Shaolin_TimDr. Tim Mrazek and students at his Chung Wah Kung Fu Centre.
"What about what we put into our body?” asks Dr. Tim Mrazek, naturopathic physician and Shaolin warrior monk. “Water is the most important thing.”
He is stating a principle that the Kung Fu man or woman needs to apprehend: discipline begins with the body. This is something that anybody with even the slightest understanding of martial arts gets—stretching the physical abilities is the essential first step in martial arts. But discipline for the body is only the beginning of a long, slow path that takes a young person from junior high school student to 32nd generation Shaloin warrior lay monk—the path Mrazek has followed over the past three decades. It’s a path with an extraordinary arrival and portent for the future that might merit a Star Wars plot.
The Chung Wah Kung Fu Centre in Regina is where Dr. Mrazek fulfills his roles as naturopathic physician, Buddhist lay monk, and Kung Fu teacher in the Chinese Shaolin warrior tradition. The centre sits as downtown as downtown gets in the Queen City, a stone’s throw from the Souls Harbour Rescue Mission attached to the city’s Chinese Cultural Centre. He talks about his early explorations of Kung Fu as the centre fills with chatter from a youth martial arts class.
“The movies I would have been exposed to when I was young were the old school Hong Kong versions,” he says. “Legitimate martial artists doing legitimate training and showing the methods and relationships with community—showing the role martial arts played in the community: the relationship between student and teacher and some of the ethics behind it all. Even though the primary reason for those movies was entertainment and some of them were really goofy, there was still something there. And if you see enough, then you can start to compare in context. What are the commonalities of these movies? You strip away all the goofiness and see there’s something here. These are some of the things that as a Chinese culture people value. It did give me a pretty good start to at least recognize that there was more to it.”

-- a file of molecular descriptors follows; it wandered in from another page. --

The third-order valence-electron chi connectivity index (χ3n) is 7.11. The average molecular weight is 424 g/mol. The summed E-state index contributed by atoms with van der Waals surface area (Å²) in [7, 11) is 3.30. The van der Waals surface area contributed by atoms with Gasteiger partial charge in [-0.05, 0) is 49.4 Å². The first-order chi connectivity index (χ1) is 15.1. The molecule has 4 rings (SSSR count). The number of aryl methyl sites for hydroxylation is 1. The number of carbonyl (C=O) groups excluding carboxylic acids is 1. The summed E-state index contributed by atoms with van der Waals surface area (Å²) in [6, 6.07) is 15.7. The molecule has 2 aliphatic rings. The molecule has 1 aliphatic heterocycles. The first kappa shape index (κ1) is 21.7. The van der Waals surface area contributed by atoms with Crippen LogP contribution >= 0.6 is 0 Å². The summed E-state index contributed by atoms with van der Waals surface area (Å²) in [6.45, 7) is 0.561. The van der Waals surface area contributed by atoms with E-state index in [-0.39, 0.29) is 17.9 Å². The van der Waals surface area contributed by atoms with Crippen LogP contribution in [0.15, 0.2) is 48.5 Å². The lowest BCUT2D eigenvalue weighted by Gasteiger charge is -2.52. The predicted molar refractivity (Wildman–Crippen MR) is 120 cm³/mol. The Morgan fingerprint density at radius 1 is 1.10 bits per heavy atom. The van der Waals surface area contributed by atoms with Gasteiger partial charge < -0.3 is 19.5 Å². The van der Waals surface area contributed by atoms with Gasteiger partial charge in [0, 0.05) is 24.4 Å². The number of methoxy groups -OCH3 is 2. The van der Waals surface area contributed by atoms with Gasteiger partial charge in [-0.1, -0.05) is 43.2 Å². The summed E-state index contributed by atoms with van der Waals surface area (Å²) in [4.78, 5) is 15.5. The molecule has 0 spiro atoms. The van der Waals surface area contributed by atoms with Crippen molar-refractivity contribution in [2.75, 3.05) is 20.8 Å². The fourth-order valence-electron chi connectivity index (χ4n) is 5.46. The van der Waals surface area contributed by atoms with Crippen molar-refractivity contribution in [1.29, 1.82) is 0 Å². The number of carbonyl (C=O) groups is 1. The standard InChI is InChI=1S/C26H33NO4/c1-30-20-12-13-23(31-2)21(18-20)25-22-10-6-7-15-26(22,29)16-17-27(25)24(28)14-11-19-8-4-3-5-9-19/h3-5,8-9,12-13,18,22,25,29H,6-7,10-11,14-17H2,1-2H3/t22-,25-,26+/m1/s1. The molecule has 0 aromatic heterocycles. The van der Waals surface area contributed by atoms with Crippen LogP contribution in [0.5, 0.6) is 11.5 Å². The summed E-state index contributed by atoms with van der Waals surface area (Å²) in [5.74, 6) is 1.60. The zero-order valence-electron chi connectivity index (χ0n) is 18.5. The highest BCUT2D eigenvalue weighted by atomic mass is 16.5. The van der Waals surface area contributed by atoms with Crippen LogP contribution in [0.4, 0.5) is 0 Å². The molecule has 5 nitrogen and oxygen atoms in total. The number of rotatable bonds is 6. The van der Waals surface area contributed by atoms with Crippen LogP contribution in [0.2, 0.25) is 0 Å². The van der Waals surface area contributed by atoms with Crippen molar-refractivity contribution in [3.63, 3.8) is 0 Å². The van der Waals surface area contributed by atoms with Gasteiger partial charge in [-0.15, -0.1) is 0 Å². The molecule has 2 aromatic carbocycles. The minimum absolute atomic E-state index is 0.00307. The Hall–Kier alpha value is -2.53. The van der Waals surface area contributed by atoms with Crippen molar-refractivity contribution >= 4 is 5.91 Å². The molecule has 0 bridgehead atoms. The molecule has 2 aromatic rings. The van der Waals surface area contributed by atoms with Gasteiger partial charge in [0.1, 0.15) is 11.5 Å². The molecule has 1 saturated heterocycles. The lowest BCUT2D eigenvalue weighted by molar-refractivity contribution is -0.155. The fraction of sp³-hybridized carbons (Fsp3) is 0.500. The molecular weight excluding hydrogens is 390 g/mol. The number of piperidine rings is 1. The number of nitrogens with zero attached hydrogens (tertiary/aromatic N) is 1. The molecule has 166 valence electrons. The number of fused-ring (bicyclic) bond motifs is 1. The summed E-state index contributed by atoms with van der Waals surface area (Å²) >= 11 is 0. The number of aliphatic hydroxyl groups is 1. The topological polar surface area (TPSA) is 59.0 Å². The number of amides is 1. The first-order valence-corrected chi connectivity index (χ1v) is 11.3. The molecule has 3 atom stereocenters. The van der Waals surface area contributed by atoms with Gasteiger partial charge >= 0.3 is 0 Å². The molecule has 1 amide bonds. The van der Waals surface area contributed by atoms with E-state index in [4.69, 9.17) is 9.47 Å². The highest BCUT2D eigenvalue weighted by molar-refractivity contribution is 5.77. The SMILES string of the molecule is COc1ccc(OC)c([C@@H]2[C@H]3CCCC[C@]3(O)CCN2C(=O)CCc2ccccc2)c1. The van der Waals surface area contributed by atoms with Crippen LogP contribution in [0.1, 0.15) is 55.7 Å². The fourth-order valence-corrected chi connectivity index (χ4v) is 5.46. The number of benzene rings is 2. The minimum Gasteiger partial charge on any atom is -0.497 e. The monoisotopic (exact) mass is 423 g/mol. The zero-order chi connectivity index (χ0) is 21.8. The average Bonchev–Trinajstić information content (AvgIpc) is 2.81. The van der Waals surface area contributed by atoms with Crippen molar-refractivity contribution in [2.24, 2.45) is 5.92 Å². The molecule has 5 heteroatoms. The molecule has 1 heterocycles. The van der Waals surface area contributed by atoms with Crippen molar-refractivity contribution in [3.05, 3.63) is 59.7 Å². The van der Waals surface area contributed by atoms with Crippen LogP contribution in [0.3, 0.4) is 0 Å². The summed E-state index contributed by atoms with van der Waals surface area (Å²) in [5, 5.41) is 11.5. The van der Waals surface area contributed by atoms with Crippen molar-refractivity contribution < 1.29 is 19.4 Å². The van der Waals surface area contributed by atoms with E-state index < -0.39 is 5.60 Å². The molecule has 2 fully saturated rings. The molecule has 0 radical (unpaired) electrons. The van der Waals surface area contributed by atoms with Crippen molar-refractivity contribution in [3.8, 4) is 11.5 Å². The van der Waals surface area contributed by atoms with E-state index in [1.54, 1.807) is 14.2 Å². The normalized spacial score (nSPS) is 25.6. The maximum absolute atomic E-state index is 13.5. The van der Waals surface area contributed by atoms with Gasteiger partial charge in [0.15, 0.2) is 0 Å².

From the movies, it was still a significant step to find a teacher (known as “sifu” in the Kung Fu world) who could offer the right training for a teenaged, aspiring musician. He found that teacher in Chi Wai Lee who was teaching in Regina during Mrazek’s high school years. For a teenager, martial arts school was a dose of discipline and physical health. Confidence also came along with it. Playing guitar took the young musician to some questionable places. “If I was playing a gig at a place where there was chicken wire across the front of the stage, I didn’t have to worry if I could defend my guitar!”
Things changed suddenly when Mrazek’s teacher announced he was moving to Toronto and his students would need to step up and run the Regina school in his absence. Mrazek studied under his teacher with more focus and took on teaching roles in the school on his own after the teacher left. The next decade was full of study and change that took Mrazek himself to Toronto to study music, chiropractic, and finally naturopathic medicine. What this meant was that he had many years to study under his Kung Fu master.
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